4. Hello December 2021 AOS filers another month another round of AOS submissions, last month of the year in fact. Please be aware that this checklist is NOT all inclusive and you must consult the USCIS website to crosscheck this checklist against/with. The AOS process has been confusing since the pandemic hit, not to mention the added politics. So please I want to stress that you only use this check sheet as a starting point and guide if you will. The USCIS site will be the final guide. Please ensure that you check your forms for the correct versions and editions because if you use the wrong forms USCIS will reject your application and send it back to you. This is easily checked on the USCIS website prior to downloading your forms. You should also ONLY download your forms from the USCIS website. The current and correct fees can also be ascertained from the USCIS website AOS Checklist Cover Letter listing Table of Contents (Check Payable to U.S. Department of Homeland Security - $1,225.00) Form I-485 (completed and signed by non-US Citizen/beneficiary) Form G-1145 Copy of beneficiary's Passport with biographical page Copy of beneficiary's K1 Visa from Passport and entry stamp Copy of NOA2 Approval letter (from K1 process) I-94 Copy of beneficiary's Birth Certificate translation of birth certificate (if needed) Certified copy of Marriage License or Certificate Passport Photos (2) name written on the back Copy of DS-3025 Form I-864 (completed and signed by USC) (goes with form I-485) Proof of USC's citizenship (copy of birth certificate, copy of passport bio page, or other) 2020 (current tax year), 2019 (optional), and 2018 (optional) Tax Return (with W-2) or Transcripts (transcripts are better if you can get them) Employment Verification letter (updated one - not the one used during K1 process) Pay stubs (last 3 months) Form I-765 (completed and signed by non-US Citizen/beneficiary) Copy of beneficiary's Passport with biographical page Copy of beneficiary's K1 Visa from Passport and entry stamp I-94 Passport Photos (2) name written on the back Copy of NOA2 (from K1 process) Be sure to use the correct filing code of (c)(9) if this code applies to you. The I-765 instructions explains all the codes in detail. If you are filing under a different code (other than (c)(9) the fee for your AOS will not be correct and USCIS will reject your entire packet. Form I-131 (completed and signed by non-US Citizen/beneficiary) Copy of beneficiary's Passport with biographical page Copy of beneficiary's K1 Visa from Passport and entry stamp I-94 Passport Photos (2) name written on the back Copy of NOA2 (from K1 process Be sure to double check for the current fees as fees do sometimes increase and they can change on a dime so please check. Additionally, check the forms as listed above i.e., current version and or edition date, there have been many changes to various forms. Consider sending tax transcripts instead of the 1040, and W2's. Also consider preparing a cover letter for each form in addition to the main cover letter. Make sure you send long form birth certificates and not the short form. Hope this helps in your preparation of your AOS. When in doubt ask questions. Please consider filing the I-131 and the I-765 even if you don't think you'll need them right now. You never know what changes your life will have on down the road, so I recommend you file these two forms from the start. There is no extra charge to file them with your AOS and it's better to submit them all at once. There has been much confusion coming out of USCIS, partly due to Covid-19 and partly self-inflicted. This confusion filters on down to the people filing for AOS. The above listing is subject to change at a moment’s notice so please check, recheck and check again BEFORE you send off your packet for any last-minute changes. Congratulations on a successful submission of your AOS packet!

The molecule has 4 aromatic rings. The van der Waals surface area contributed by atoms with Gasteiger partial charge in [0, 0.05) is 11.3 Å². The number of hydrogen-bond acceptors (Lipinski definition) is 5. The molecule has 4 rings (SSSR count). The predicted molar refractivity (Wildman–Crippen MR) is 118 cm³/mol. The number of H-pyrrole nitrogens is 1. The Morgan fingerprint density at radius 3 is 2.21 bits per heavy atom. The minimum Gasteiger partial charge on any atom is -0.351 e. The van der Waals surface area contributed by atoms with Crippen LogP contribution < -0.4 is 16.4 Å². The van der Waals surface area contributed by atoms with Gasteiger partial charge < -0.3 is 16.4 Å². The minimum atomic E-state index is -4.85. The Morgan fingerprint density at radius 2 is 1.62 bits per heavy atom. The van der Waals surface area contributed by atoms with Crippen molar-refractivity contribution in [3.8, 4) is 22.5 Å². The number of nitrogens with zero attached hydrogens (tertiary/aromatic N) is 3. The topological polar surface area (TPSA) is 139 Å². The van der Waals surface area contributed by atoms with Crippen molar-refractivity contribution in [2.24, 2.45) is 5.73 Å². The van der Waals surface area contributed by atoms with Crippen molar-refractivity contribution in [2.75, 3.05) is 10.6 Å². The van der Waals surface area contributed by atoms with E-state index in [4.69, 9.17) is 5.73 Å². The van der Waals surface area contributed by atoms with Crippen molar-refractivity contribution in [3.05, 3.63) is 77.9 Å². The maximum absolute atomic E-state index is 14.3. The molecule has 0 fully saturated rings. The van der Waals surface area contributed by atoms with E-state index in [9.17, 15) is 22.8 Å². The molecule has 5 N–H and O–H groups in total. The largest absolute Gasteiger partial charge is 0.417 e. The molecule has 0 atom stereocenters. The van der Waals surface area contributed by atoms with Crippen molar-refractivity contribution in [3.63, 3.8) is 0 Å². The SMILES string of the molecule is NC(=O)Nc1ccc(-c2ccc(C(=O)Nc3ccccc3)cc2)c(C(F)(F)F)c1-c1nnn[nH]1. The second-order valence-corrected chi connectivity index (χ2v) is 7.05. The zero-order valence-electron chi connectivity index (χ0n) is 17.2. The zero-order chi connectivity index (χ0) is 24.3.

5. Hello March 2022 AOS filers another month another round of AOS submissions, Please be aware that this checklist is NOT all inclusive and you must consult the USCIS website to crosscheck this checklist against/with. The AOS process has been confusing since the pandemic hit, not to mention the added politics. So please I want to stress that you only use this check sheet as a starting point and guide if you will. The USCIS site will be the final guide. Please ensure that you check your forms for the correct versions and editions because if you use the wrong forms USCIS will reject your application and send it back to you. This is easily checked on the USCIS website prior to downloading your forms. You should also ONLY download your forms from the USCIS website. The current and correct fees can also be ascertained from the USCIS website AOS Checklist Cover Letter listing Table of Contents Check Payable to U.S. Department of Homeland Security - $1,225.00 (this includes the Bio-metrics fee) Form I-485 (completed and signed by non-US Citizen/beneficiary) Form G-1145 Copy of beneficiary's Passport with biographical page Copy of beneficiary's K1 Visa from Passport and entry stamp Copy of NOA2 Approval letter (from K1 process) I-94 Copy of beneficiary's Birth Certificate translation of birth certificate (if needed) Certified copy of Marriage License or Certificate Passport Photos (2) name written on the back Copy of DS-3025 Form I-864 (completed and signed by USC) (goes with form I-485) Proof of USC's citizenship (copy of birth certificate, copy of passport bio page, or other) 2021/2020 (current tax year, depending on when you file your AOS in 2022), 2019 (optional), and 2018 (optional) Tax Return (with W-2) or Transcripts (transcripts are better if you can get them) Employment Verification letter (updated one - not the one used during K1 process) Pay stubs (last 3 months) Form I-765 (completed and signed by non-US Citizen/beneficiary) Copy of beneficiary's Passport with biographical page Copy of beneficiary's K1 Visa from Passport and entry stamp I-94 Passport Photos (2) name written on the back Copy of NOA2 (from K1 process) Be sure to use the correct filing code of (c)(9) if this code applies to you. The I-765 instructions explains all the codes in detail. If you are filing under a different code (other than (c)(9) the fee for your AOS will not be correct and USCIS will reject your entire packet. Form I-131 (completed and signed by non-US Citizen/beneficiary) Copy of beneficiary's Passport with biographical page Copy of beneficiary's K1 Visa from Passport and entry stamp I-94 Passport Photos (2) name written on the back Copy of NOA2 (from K1 process Be sure to double check for the current fees as fees do sometimes increase and they can change on a dime so please check. Additionally, check the forms as listed above i.e., current version and or edition date, there have been many changes to various forms. Consider sending tax transcripts instead of the 1040, and W2's. Also consider preparing a cover letter for each form in addition to the main cover letter. Make sure you send long form birth certificates and not the short form. Hope this helps in your preparation of your AOS. When in doubt ask questions. Please consider filing the I-131 and the I-765 even if you don't think you'll need them right now. You never know what changes your life will have on down the road, so I recommend you file these two forms from the start. There is no extra charge to file them with your AOS and it's better to submit them all at once. There has been much confusion coming out of USCIS, partly due to Covid-19 and partly self-inflicted. This confusion filters on down to the people filing for AOS. The above listing is subject to change at a moment’s notice so please check, recheck and check again BEFORE you send off your packet for any last-minute changes. Congratulations on a successful submission of your AOS packet!